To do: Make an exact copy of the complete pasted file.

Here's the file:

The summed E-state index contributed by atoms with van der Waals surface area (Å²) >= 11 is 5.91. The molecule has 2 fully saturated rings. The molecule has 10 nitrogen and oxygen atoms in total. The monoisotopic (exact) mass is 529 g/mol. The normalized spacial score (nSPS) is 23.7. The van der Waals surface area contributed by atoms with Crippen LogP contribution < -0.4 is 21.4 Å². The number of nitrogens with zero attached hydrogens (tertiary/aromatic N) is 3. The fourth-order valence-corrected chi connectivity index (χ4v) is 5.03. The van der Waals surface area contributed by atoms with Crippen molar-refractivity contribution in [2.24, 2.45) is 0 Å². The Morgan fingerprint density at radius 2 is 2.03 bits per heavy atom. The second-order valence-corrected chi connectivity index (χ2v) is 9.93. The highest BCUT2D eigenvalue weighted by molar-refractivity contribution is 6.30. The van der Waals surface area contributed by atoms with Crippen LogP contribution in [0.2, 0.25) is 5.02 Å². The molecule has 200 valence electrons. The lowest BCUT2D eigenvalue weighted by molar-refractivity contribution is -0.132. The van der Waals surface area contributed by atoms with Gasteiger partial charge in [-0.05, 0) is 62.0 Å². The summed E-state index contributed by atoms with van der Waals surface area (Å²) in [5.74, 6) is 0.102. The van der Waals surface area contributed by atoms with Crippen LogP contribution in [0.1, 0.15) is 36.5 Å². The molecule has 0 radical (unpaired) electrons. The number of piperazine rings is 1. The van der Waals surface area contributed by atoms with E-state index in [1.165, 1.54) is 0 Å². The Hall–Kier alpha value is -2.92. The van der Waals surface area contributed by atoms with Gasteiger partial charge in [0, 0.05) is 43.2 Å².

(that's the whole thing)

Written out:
The summed E-state index contributed by atoms with van der Waals surface area (Å²) >= 11 is 5.91. The molecule has 2 fully saturated rings. The molecule has 10 nitrogen and oxygen atoms in total. The monoisotopic (exact) mass is 529 g/mol. The normalized spacial score (nSPS) is 23.7. The van der Waals surface area contributed by atoms with Crippen LogP contribution < -0.4 is 21.4 Å². The number of nitrogens with zero attached hydrogens (tertiary/aromatic N) is 3. The fourth-order valence-corrected chi connectivity index (χ4v) is 5.03. The van der Waals surface area contributed by atoms with Crippen molar-refractivity contribution in [2.24, 2.45) is 0 Å². The Morgan fingerprint density at radius 2 is 2.03 bits per heavy atom. The second-order valence-corrected chi connectivity index (χ2v) is 9.93. The highest BCUT2D eigenvalue weighted by molar-refractivity contribution is 6.30. The van der Waals surface area contributed by atoms with Crippen LogP contribution in [0.2, 0.25) is 5.02 Å². The molecule has 200 valence electrons. The lowest BCUT2D eigenvalue weighted by molar-refractivity contribution is -0.132. The van der Waals surface area contributed by atoms with Gasteiger partial charge in [-0.05, 0) is 62.0 Å². The summed E-state index contributed by atoms with van der Waals surface area (Å²) in [5.74, 6) is 0.102. The van der Waals surface area contributed by atoms with Crippen LogP contribution in [0.1, 0.15) is 36.5 Å². The molecule has 0 radical (unpaired) electrons. The number of piperazine rings is 1. The van der Waals surface area contributed by atoms with E-state index in [1.165, 1.54) is 0 Å². The Hall–Kier alpha value is -2.92. The van der Waals surface area contributed by atoms with Gasteiger partial charge in [0, 0.05) is 43.2 Å².